You’re joining us for our brand-new conference, InCabin, this September in Brussels. Why is InCabin monitoring such a hot topic right now?
Over the past several years, we’ve seen Driver Monitoring Systems (DMS) go from nice-to-have to must-have technology in cars. In-cabin sensing is the natural evolution of DMS and is seeing increased demand because of its many important applications in safety as well as entertainment, comfort, wellness and beyond. Instead of just focusing on the driver, interior sensing solutions have a full view of the entire cabin. With a camera and other sensors, these systems provide human-centric insight into what’s happening in a vehicle, by detecting the state of the cabin and that of the driver and passengers in it.
In-cabin sensing is such a hot topic because it allows OEMs to not only meet regulatory and rating requirements that are on the horizon, but also sets them up to differentiate their brands in a very competitive market. Also, car manufacturers can expand on cameras, other sensors and machine learning-based algorithms that are already deployed for DMS. Building on that as a foundation, they can often, cost effectively, add advanced safety features and engaging mobility experiences to existing platforms.
2. We’d love to hear a bit more about you – how did you get to be where you are, and can you tell us more about your role at Smart Eye?
I grew up in the Middle East. My Egyptian parents very much valued the education of their daughters, and contrary to what societal norms dictated, I studied computer science, and then went on to do my Ph.D. at Cambridge University. It was there that I found my life’s mission of humanizing technology and started to lay the foundation for my pioneering work in artificial emotional intelligence (known today as the field of Emotion AI). I joined the MIT Media Lab as a postdoc to advance Emotion AI and explore its applications in many industries, for example in areas like health, autism and automotive. We started to see commercial interest increasing, so in 2009, I co-founded Affectiva together with Dr. Rosalind Picard, and we spun out of MIT.
I eventually became Affectiva’s CEO. During that time, we raised over $50 million in venture capital for the company, we created the new technology category of Emotion AI and we became recognized as the leaders in this space. We brought several products to market. In the media & entertainment industry we served 28% of the Fortune Global 500, and in automotive we launched the first ever AI-based interior sensing solution: Affectiva Automotive AI. Then last year (in 2021), we got acquired by Smart Eye and merged our two companies.
Today at Smart Eye I am Deputy CEO. In that role I collaborate with CEO Martin Krantz on defining and executing our strategy. I oversee our AI roadmap and ensure that our technology is built with ethics and DEI in mind. One of the things I love doing most is meeting with our OEM clients to brainstorm with them and educate them on the many critical applications of our Interior Sensing AI. I always find these meetings so energizing!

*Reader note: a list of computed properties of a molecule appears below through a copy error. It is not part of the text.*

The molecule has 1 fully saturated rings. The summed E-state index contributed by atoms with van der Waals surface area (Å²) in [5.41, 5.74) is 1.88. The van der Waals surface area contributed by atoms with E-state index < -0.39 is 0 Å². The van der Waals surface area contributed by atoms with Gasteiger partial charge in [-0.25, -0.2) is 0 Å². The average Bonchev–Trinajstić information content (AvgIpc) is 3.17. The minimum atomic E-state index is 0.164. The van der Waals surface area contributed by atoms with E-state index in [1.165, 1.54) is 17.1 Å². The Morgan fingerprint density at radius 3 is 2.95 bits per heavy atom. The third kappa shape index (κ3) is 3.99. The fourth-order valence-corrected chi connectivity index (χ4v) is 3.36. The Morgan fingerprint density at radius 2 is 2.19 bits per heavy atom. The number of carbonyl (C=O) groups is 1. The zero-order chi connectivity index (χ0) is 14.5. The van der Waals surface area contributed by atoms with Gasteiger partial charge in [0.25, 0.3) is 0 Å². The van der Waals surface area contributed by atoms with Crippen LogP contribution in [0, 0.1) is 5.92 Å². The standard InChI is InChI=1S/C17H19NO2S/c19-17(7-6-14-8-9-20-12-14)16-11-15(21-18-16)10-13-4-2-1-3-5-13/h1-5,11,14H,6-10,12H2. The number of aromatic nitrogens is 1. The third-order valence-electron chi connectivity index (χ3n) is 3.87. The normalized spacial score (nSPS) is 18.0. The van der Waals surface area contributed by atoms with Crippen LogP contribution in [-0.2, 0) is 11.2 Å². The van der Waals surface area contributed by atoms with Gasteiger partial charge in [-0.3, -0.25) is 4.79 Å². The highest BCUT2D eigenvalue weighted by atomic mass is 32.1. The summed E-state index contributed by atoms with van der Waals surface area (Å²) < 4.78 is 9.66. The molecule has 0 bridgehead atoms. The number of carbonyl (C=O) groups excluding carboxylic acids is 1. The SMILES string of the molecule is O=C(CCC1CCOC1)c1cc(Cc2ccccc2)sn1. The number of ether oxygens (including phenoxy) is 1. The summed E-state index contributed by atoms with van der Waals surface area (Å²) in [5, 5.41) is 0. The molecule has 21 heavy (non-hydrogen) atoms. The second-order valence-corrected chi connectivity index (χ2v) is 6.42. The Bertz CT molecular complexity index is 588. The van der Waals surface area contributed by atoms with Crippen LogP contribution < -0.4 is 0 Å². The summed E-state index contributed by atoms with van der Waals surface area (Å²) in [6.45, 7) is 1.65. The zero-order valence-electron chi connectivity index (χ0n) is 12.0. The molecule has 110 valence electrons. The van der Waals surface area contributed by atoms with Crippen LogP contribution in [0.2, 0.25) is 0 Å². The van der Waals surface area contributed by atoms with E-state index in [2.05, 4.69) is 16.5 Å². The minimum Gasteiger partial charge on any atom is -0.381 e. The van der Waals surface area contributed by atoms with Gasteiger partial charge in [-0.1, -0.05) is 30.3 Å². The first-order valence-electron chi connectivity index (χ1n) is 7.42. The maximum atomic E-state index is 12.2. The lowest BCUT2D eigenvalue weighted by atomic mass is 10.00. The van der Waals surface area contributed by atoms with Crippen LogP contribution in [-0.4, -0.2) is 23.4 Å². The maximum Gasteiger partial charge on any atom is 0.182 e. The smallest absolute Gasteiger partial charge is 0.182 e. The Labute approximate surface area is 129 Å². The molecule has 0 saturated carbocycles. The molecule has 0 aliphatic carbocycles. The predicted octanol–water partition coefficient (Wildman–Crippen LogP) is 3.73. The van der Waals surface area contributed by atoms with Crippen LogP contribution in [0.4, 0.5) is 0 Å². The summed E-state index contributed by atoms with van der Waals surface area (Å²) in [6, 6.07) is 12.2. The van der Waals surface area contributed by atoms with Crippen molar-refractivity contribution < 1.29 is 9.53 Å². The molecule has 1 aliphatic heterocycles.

Last, but not least, I try to free up time to pay it forward. It took me a few years to come to this realization, but I see now that as a female Egyptian-American scientist, entrepreneur, investor, author and AI thought leader, I have a very unique profile in the technology and automotive industries that are still overwhelmingly white and male. I firmly believe that diversity fosters innovation and I want to be a voice for change. If I can be a role model and inspire young women (and men) of diverse backgrounds to follow their passions, just like I did, then change will follow.
3. We’re thrilled that you will be speaking at InCabin about humanizing the in-cabin experience. Can you give us a sneak peek into the use cases that you are most excited about?
First and foremost, our focus should always be on advancing automotive technologies to save lives and I love how interior sensing enables several advanced safety features. One important functionality is child and child seat detection, which helps determine if a child is left behind in a vehicle unattended. I am hopeful that this can help avoid tragic deaths due to vehicular heatstroke. And, as anyone who has driven around with kids – or for that matter, pets – will know, they often cause distraction, so child and pet detection can provide important inputs to promote safer driving behavior.
In addition, I have always been very interested in the intersection of healthcare and automotive. So, I am glad to see that, for example through Euro NCAP, attention is being given to sudden sickness. What if interior sensing AI could detect driver impairment due to a medical event? For example, we already have early-stage capabilities for detecting heart rate variability using computer vision, and I am eager to see these types of technologies advance so that they can actually be deployed in vehicles.
Occupancy detection, which determines how many people are in the cabin and where they are sitting, is another interesting area of functionality. This too can help improve existing safety functionality, as it helps determine proper seat position and seat belt usage and can provide important analysis for airbag deployment.
I am also very interested in the “experience” features that in-cabin sensing will enable. The Emotion AI technology that we created at Affectiva, now part of Smart Eye, also unlocks massively interesting personalization. By understanding the emotional and cognitive states of people in a vehicle we can adapt the environment to their needs in the moment. For example, if someone is getting drowsy, the lighting dims, the heating turns up and soothing music plays quietly in the background, creating a comfortable and restorative environment.